Our City Fathers To Be I II SOME IMPRESSESSIONS OF LABOUR'S I NOVEMBER CANDIDATSE. I I No. 1.—MR. T. J. EVANS. I In November Labour in Merthyr intends to turn its militant minority of Councillors into a permanent majority of local government admin- istrators. I jjersonallv am satisfied that the awakening of industrial democracy to the ur- gency of direct and interested participation in the affairs of its locality, as in national and in- ternational matters, has proceeded sufficie-ntly far to ensure that the Labour ticket is going to be a passport the possession of which alone will secure the exercise of the franchise of the work- ing class; but just as a Social-Democrat I have ever depreciated the so-called illiterate vote —to which I give a much wider interpretation than the mere liability to read a candidate's name—so also I should strongly object to the foisting of any candidate upon the people in La- bour's name, in whose intelligence and integrity I could not place the utmost reliance. I am confident that the nominating lodges, the Ward Committees and the central Party in Merthyr also feel in the same way, and the eight candi- dates who will carry the Red Flag in November are personalities as well as partisans. The municipal programme. whirh they will jointly stand for it will be my duty to deal with later in these columns, and, since the man matters almost as much .1-S the principles for which he sta.nds it has been suggested to me that I should for the next "few weeks endeavour-to outline a briet skeu-'J' J the Ilisajohthatihm/nottaken on without some reluctance, for when one revolves per- petually around a comparatively small centre in a somewhat restricted circle, as the propagan- dist must of necessity do, it is difficult to evade the feoling that all know as much of the indi- viduals that one knows so well oneself in the in- timacy of a_ common bond of fellowship in a n'at cause as one 3oes olw's-self. However, I have said yes, and so here goes. THE ALDERMAN." I I have chosen for mv first victim, the candi- date for my own Ward—Park. Mr. Tom John Evans, or rather as lie is more popularly know n. Alcl." Tom John Evans. The persistence with which the honorary title he won so well during his years of service on the Council, no less than the universal esteem in which even .the "other side invariably spea k of Mr. Evans, in them- selves convey to me a more striking testimonial to Mr. Evans' ability, and condemn the madness of the moment in which the people deposed him from representation than any other fact I know. And of those two spontaneous facts the last is the greatest. Nominally I am inclined to cyni- cism when a man's political opponents take to singing 'his praises, but the idiocy of dogmati- cally inferring a priori a man's inconsistency to principle from any suc? prejudiced tag has been borne in on me in other fields than politics, and so I h?ve learned to know that opponents pub- licly praise and privately dispise one who from ignorance or knaveiy betrays the principles he was elected to represent, whilst they privately honour and eulogise one wliose ability, courage and sincerity has marked him out as probably the most dangerous and relentless opponent to be faced. It is in the last category that Mr. Evans comes. To me he has always .stood as the na.tural leader of a Labour Group on the Council, and in saying that I am not for one moment belittling the consistently aggressive members who to-day represent us. Leadership, after all, is something more than knowledge of the work, something more than the aptitude to express a specific point of view with fluency and force, something more than the power to riddle a policy with shrapnel of irrefragible facts, or barrage it with a curtain fire of satire. Iader- ship compounds all of those things, and some- thing else—that something that even in a circle of able men marks one of them out to be spokes- man, general and shepherd in one. Illhat it, is that so signalises one a hundred different people might answer in a hundred different ways, all of which would eventually boil down to an inex- pressible admission tha.t the man so marked out was possessed of a subtle something in his make- up that defied analysis, but which was none the less materially real because of its mystery. And it is that something that more than all else is the gift that Mr. Evans adds to a profound, al- most religious, conviction in the tenets of La- bour, to a knowledge both theoretic and applied of local government-, and to an eloquence that comes to the man who loves books for the sake of books its Mr. Evans loves them, and not for the sake of a recondite reflection that they might be able to dazzle with. THE HOSPITAL. I ft is a misfortune that the public memory is the public's most unstable natural possession, and if 1 engaged in a recounting of the schemes which during his life as councillor and alderman wee -sealed with his sPill. I should be dealing with historx—and history that goes further than yesterday has no power of appeal except to the I fe\\ who have made it a study. In this the worker hose man un l fatigue constitutes an excuse for mental effort is less blameworthy in this respect than the trading and so-called mid- I dlp-dass whose ignorance is indefensible. It is necessary therefore to take something nearer our own movement to give just one glimpse of Mr. Evans at work. And of the multitude of activities that immediately recur to memory with him as central figure, J am choosing de- liberately the G eneral Hospital question as being one that was fought with tremendous intensity over -a period of years, one in which Labour, lighting against the most virulent opposition never waived a principle or committed a dirty action. And the leader was Tom John Evans— it was his incisive logic that cut through the sophistries that blind prejudice sought to spread across the way to Labour's legitimate repre- sentation rights; it was his humanity that safe- guarded the patients, when in the heat of com- bat. the opposing elements were inclined to for- get the purpose of the institution. In Executive Committee, on Governing Board, and in the grander massed meetings of the annuat and semi- annual gatherings his -was the voice of sanity, the appeal to reason, the untiring service that finally guided the problem to solution. Why did he *so untiringly strive for I-;olntion r Because the cause was the cause of Humanity—the only eause that will ever hold Mr. Evans, the cause that will never fail to hold him. A book-lover, a working miner, and the father of a larger family than most of us contemplates with plea- sure these days, who can sacrifice his time of re- cuperation and mental relaxation, and the hour that should be devoted to family li fe, to the hurly-burly of public service must be actuated, by the light of a great faith, a faith and devo- tion that means service to one end—the end that has so well beej) expressed as No weal but the Commonweal." ETHICS AND tUWaMICS. Miss Palhster made the big hit ot 'ikst Hastei at the I.L.P. Conference by characterising the present system of society as compounding" tfw ethics of a bishop and the economics of a bur- glar." Everyone realises the truth of that epi- grammatic, and it is because Mr. Evans not only realises its truth, but the consequences of such a hypocritical state—its consequence in life and death, in pain, misery and poverty, that he is a rebel. And lie always will be a rebel, till his rebel creed that is planted foursquare on the rock of Christian prineiples to which he also gives such whole-hearted adherence shall have become the code of the nation, and happiness and life shall be the lot of men. I mentioned Christian prin- d ciples just now in connection with Mr. Evans.. J and I did so because Mr. Evans is a Cli-i-isti.,in- a profound 'believer, in the simple faith of the- Sernion on the Mount and an honest disciple of He who preached that sernion. < Amongst 'his other activities are to oe counted his hard work as -a lodge and district official of the Merthyr miners, and treasurer of the Trades Council and Labour Party in Merthyr, in which later capacity Mr. Evans has had to exercise the- economic care of a good housewife, and the finan- cial genius of a Rockefeller. His school has- ■ tx-pn an all-round school of general fxperience, I iu which he lias graduated with personal honour- and to the utility of his fellow- men. 1 Tf the electors do not return him for Park y Ward next November I shall know that I live in the midst of those who prefer that the pharasaie < system of ecclesiastical ethics co-partnered by ■j Raffalian economics, and-I shall remove. But y I have no tear. I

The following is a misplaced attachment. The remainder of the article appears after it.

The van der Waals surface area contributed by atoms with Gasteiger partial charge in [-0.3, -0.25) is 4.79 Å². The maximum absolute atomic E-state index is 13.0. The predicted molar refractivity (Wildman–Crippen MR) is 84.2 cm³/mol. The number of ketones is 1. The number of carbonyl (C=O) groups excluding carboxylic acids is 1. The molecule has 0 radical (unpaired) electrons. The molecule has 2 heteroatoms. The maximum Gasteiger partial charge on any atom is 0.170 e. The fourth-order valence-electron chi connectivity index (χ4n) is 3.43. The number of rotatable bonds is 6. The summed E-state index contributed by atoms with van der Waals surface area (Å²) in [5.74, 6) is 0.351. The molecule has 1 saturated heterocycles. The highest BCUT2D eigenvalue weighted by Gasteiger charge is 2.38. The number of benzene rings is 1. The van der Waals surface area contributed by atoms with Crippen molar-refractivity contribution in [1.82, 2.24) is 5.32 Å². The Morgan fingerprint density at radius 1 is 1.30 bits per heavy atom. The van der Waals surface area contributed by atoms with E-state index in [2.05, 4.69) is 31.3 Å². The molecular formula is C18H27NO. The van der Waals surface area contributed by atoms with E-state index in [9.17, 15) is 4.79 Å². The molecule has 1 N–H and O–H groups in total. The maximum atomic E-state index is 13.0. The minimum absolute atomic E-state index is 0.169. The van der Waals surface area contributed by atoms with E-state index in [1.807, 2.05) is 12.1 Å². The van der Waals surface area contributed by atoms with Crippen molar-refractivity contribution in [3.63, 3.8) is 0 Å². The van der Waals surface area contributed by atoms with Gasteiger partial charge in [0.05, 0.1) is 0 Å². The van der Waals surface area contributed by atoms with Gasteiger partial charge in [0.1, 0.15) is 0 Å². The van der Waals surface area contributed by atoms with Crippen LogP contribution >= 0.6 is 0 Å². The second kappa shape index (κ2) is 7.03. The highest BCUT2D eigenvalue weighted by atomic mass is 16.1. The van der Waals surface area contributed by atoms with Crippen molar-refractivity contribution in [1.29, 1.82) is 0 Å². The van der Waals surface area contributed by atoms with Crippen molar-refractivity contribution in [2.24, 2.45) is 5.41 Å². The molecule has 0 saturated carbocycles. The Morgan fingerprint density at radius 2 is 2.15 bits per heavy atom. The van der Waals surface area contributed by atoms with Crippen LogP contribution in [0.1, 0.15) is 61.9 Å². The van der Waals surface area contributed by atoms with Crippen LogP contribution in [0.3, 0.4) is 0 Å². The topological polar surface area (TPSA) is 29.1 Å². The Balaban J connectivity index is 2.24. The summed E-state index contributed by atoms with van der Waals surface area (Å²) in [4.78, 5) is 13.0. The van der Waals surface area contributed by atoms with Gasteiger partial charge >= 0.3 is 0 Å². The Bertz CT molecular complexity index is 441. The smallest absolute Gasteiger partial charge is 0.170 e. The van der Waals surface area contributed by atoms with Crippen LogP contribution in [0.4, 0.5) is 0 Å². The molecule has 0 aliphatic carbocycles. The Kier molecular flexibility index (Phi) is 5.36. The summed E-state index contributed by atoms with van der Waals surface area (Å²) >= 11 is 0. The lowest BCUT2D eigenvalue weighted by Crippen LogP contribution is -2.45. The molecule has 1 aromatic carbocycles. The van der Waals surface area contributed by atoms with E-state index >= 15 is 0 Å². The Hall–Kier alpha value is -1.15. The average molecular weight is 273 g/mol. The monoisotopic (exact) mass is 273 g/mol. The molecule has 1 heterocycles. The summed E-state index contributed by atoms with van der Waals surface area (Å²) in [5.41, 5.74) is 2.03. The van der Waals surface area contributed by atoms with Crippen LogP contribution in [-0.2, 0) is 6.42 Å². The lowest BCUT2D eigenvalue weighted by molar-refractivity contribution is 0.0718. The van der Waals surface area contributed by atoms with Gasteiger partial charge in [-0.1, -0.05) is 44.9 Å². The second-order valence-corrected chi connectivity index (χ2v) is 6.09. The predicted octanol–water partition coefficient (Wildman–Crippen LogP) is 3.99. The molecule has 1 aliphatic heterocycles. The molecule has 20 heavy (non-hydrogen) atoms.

Merthyr NotesI